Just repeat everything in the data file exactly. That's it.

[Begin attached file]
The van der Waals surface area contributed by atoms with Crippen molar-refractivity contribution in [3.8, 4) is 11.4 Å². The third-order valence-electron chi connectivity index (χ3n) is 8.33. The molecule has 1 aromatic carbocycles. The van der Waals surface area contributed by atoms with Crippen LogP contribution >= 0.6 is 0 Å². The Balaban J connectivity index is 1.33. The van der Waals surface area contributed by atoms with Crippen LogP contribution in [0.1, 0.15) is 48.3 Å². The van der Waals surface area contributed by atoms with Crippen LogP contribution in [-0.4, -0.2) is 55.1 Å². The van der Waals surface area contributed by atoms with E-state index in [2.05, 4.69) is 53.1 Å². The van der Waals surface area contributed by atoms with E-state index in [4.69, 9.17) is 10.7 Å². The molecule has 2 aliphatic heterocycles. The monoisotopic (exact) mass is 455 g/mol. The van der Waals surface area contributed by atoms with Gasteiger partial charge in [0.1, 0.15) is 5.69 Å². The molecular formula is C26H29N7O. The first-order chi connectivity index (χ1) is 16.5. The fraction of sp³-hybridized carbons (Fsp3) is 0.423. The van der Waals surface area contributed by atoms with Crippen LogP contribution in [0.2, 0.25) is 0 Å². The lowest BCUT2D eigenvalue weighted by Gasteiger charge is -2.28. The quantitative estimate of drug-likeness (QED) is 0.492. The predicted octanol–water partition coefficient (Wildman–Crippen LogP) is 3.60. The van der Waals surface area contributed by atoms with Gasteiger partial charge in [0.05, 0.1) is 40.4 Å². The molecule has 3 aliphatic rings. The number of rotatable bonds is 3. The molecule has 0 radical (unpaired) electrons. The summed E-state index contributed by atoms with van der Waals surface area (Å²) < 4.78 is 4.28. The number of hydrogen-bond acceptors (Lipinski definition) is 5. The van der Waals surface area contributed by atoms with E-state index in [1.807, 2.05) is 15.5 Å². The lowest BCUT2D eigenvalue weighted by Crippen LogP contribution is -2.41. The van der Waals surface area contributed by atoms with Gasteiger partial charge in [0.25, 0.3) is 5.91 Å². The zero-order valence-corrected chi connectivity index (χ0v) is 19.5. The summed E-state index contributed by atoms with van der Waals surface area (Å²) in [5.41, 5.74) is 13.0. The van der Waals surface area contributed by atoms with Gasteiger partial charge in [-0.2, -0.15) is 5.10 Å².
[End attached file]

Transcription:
The van der Waals surface area contributed by atoms with Crippen molar-refractivity contribution in [3.8, 4) is 11.4 Å². The third-order valence-electron chi connectivity index (χ3n) is 8.33. The molecule has 1 aromatic carbocycles. The van der Waals surface area contributed by atoms with Crippen LogP contribution >= 0.6 is 0 Å². The Balaban J connectivity index is 1.33. The van der Waals surface area contributed by atoms with Crippen LogP contribution in [0.1, 0.15) is 48.3 Å². The van der Waals surface area contributed by atoms with Crippen LogP contribution in [-0.4, -0.2) is 55.1 Å². The van der Waals surface area contributed by atoms with E-state index in [2.05, 4.69) is 53.1 Å². The van der Waals surface area contributed by atoms with E-state index in [4.69, 9.17) is 10.7 Å². The molecule has 2 aliphatic heterocycles. The monoisotopic (exact) mass is 455 g/mol. The van der Waals surface area contributed by atoms with Gasteiger partial charge in [0.1, 0.15) is 5.69 Å². The molecular formula is C26H29N7O. The first-order chi connectivity index (χ1) is 16.5. The fraction of sp³-hybridized carbons (Fsp3) is 0.423. The van der Waals surface area contributed by atoms with Crippen LogP contribution in [0.2, 0.25) is 0 Å². The lowest BCUT2D eigenvalue weighted by Gasteiger charge is -2.28. The quantitative estimate of drug-likeness (QED) is 0.492. The predicted octanol–water partition coefficient (Wildman–Crippen LogP) is 3.60. The van der Waals surface area contributed by atoms with Gasteiger partial charge in [0.05, 0.1) is 40.4 Å². The molecule has 3 aliphatic rings. The number of rotatable bonds is 3. The molecule has 0 radical (unpaired) electrons. The summed E-state index contributed by atoms with van der Waals surface area (Å²) < 4.78 is 4.28. The number of hydrogen-bond acceptors (Lipinski definition) is 5. The van der Waals surface area contributed by atoms with E-state index in [1.807, 2.05) is 15.5 Å². The lowest BCUT2D eigenvalue weighted by Crippen LogP contribution is -2.41. The van der Waals surface area contributed by atoms with Gasteiger partial charge in [0.25, 0.3) is 5.91 Å². The zero-order valence-corrected chi connectivity index (χ0v) is 19.5. The summed E-state index contributed by atoms with van der Waals surface area (Å²) in [5.41, 5.74) is 13.0. The van der Waals surface area contributed by atoms with Gasteiger partial charge in [-0.2, -0.15) is 5.10 Å².